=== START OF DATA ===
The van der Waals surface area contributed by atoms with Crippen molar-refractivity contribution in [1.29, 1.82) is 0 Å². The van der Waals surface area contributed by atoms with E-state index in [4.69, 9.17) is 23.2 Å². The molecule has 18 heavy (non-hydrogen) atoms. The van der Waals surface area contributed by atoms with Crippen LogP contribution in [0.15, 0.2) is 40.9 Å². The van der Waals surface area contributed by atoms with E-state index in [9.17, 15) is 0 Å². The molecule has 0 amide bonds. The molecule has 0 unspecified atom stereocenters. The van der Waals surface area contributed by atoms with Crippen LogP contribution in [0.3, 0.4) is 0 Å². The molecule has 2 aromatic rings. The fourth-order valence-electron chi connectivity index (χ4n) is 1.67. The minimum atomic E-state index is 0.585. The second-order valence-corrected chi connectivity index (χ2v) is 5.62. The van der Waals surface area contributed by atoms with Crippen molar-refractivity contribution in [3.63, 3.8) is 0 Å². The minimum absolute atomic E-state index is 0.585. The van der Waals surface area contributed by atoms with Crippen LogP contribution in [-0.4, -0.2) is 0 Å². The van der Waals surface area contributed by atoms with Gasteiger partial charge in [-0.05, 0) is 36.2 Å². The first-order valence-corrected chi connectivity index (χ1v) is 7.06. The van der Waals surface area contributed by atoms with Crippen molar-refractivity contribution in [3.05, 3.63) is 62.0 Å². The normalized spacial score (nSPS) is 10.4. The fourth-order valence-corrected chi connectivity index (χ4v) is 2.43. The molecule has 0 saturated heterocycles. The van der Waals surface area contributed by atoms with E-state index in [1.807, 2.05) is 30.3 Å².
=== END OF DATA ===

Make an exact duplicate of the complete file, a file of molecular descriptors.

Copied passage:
The van der Waals surface area contributed by atoms with Crippen molar-refractivity contribution in [1.29, 1.82) is 0 Å². The van der Waals surface area contributed by atoms with E-state index in [4.69, 9.17) is 23.2 Å². The molecule has 18 heavy (non-hydrogen) atoms. The van der Waals surface area contributed by atoms with Crippen LogP contribution in [0.15, 0.2) is 40.9 Å². The van der Waals surface area contributed by atoms with E-state index in [9.17, 15) is 0 Å². The molecule has 0 amide bonds. The molecule has 0 unspecified atom stereocenters. The van der Waals surface area contributed by atoms with Crippen LogP contribution in [0.3, 0.4) is 0 Å². The molecule has 2 aromatic rings. The fourth-order valence-electron chi connectivity index (χ4n) is 1.67. The minimum atomic E-state index is 0.585. The second-order valence-corrected chi connectivity index (χ2v) is 5.62. The van der Waals surface area contributed by atoms with Crippen molar-refractivity contribution in [3.63, 3.8) is 0 Å². The minimum absolute atomic E-state index is 0.585. The van der Waals surface area contributed by atoms with Crippen LogP contribution in [-0.4, -0.2) is 0 Å². The van der Waals surface area contributed by atoms with Gasteiger partial charge in [-0.05, 0) is 36.2 Å². The first-order valence-corrected chi connectivity index (χ1v) is 7.06. The van der Waals surface area contributed by atoms with Crippen molar-refractivity contribution in [3.05, 3.63) is 62.0 Å². The normalized spacial score (nSPS) is 10.4. The fourth-order valence-corrected chi connectivity index (χ4v) is 2.43. The molecule has 0 saturated heterocycles. The van der Waals surface area contributed by atoms with E-state index in [1.807, 2.05) is 30.3 Å².